Kokum is a Mangosteen (Garcinia mangostana) relative originating in humid tropical India, its natural range limited to the Western Ghats and the West coast of the sub-continent, extending from near Matheran, in the hills to the east of Mumbai, south through the states of Goa and Karnataka to Kerala.
It is a slow-growing tree, to heights of up to 20 m (66 ft), though is more typically 10 to 15 m (33 to 50 ft) tall with a slim, low-branching trunk supporting a densely leafy pyramidal crown. The bark is dark grey or dark brown, scaly, rough and sometimes mottled by lichens, mosses and algae, which thrive in the humid conditions in which the tree grows.
Leaves lance-shaped or elongated-oval, 5 to 10 cm (2 to 4 in) long, crimson red when they emerge, age to dark glossy green and have a leather texture. They are arranged in pairs along the stems at the ends of the branches and remain on the tree in all seasons.
Flowers small with fleshy, waxy pink-petals and either female or male on separate trees. They come into bloom in the dry winter season, borne singularly or in clusters of up to four directly on the stems, and are followed on female trees by small round fruit, 3 to 4 cm (1.2 to 1.6 in) in diameter.
The fruit are green when young, become dark purple-red when ripe and have thick rind enclosing soft, juicy purple pulp embedded with six to eight kidney-shaped seed. It is a heavy bearer, each female tree producing hundreds of fruit that ripen around the start of the rainy season.
The seed yield 25 to 35% of an edible, white or pale yellow buttery fat know as 'Kokum Butter'. It is produced by grinding, steaming and then pressing the seed to release the fat, which is then filtered and churned into a solid buttery mass. The leftover seed cake is high in protein and is used mostly as an ingredient in livestock feed.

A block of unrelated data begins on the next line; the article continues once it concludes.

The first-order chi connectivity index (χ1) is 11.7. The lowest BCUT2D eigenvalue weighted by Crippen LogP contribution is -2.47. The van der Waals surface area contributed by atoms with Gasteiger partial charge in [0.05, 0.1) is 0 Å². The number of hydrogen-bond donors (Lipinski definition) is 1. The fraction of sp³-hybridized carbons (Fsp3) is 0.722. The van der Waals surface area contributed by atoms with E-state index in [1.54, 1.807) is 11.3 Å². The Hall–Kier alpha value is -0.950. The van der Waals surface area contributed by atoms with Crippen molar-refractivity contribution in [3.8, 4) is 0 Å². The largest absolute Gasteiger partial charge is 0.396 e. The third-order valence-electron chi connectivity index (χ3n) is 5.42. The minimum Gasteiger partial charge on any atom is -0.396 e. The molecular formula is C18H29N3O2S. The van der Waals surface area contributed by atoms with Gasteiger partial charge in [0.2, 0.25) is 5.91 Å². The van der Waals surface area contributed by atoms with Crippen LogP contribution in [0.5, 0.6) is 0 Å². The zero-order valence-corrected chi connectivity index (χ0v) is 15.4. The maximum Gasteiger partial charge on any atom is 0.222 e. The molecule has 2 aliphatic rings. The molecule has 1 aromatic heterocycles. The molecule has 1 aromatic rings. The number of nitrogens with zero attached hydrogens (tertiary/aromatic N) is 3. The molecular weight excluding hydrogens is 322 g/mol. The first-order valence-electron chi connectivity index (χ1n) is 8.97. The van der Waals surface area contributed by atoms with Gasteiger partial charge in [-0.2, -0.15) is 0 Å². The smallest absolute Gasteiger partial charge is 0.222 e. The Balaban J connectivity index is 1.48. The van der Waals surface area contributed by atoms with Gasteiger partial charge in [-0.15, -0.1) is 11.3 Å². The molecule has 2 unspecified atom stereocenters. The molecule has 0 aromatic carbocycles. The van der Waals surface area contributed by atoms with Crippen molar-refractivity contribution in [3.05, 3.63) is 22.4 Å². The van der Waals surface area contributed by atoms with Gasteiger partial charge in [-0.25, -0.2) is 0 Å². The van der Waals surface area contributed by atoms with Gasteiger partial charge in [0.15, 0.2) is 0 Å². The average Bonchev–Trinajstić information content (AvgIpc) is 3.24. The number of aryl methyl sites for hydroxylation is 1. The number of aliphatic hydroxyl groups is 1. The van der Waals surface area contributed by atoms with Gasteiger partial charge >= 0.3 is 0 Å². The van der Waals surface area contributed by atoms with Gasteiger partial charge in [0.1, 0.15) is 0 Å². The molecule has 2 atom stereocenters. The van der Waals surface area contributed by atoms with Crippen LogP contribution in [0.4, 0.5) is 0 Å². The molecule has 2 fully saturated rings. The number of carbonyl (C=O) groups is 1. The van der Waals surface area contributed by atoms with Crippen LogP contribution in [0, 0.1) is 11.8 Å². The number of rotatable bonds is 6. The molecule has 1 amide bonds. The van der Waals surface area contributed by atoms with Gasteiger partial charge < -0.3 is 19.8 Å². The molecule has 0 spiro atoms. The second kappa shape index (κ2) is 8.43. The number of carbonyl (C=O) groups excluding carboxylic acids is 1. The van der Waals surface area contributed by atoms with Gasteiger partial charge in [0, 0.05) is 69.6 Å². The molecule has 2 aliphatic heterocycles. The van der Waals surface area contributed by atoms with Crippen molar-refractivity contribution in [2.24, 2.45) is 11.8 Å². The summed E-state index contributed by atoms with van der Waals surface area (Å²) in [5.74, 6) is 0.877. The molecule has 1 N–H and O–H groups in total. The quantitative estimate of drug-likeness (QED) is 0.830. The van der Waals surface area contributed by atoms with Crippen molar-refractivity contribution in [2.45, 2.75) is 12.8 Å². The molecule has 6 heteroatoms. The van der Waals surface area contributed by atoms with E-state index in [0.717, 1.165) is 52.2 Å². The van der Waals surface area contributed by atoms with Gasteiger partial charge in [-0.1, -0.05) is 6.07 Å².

Kokum butter has a melting point of around 40 °C (104 °F), which means it remains solid at room temperature. This melting property, and its buttery consistency, makes it suitable for confectionery, including use as a Cocoa Butter Equivalent (CBE) to extend or replace Cocoa butter in the manufacture of chocolates. It is also widely used in its native range as a substitute for Gee, the clarified dairy butter common in Indian cookery, and it is also found as an ingredient in cosmetics, especially skin moisturising, lip balm and lipstick products.
The fruit rind is juicy with a sour flavour and is made into a syrup (cordial), beverage base, or is dried for use as a souring agent.
The syrup, known as 'Kokum syrup' is made by mixing the rind with cane sugar and packing the mixture into drums that are then sealed and left to stand. After standing for a week, the mixture is pressed and strained to produce the syrupy liquid, which is then usually bottled. It is an intensely deep purple-red syrup with a pleasing fruity taste and is served diluted with plain or soda water to make a refreshing drink.
Kokum rind is also indispensable in making 'Sol Kadi', one of southern India's most popular beverages. A vivid pink drink, it is made by soaking the rind in hot water, to extract the colour and flavour, then mixing the resulting liquid with fresh coconut milk, salt, garlic and green chillies.
Some of the rind is also usually reserved for drying (after brining) to make a souring agent known as 'Malabar tamarind', which is commonly used in southern Indian cooking, especially fish curries.
Wild trees are being threatened by the loss of natural habitat, which has caused the species to be listed as vulnerable by the International Union for Conservation of Nature and Natural Resources (IUCN).
The properties of the seed fat lend to its use as a base for the addition of medicinal ingredients, to create ointments such as liniment ointments, used for treating sore muscles and strains. It is also used, without added medicines for treating chapped or cracked lips, fingers and feet.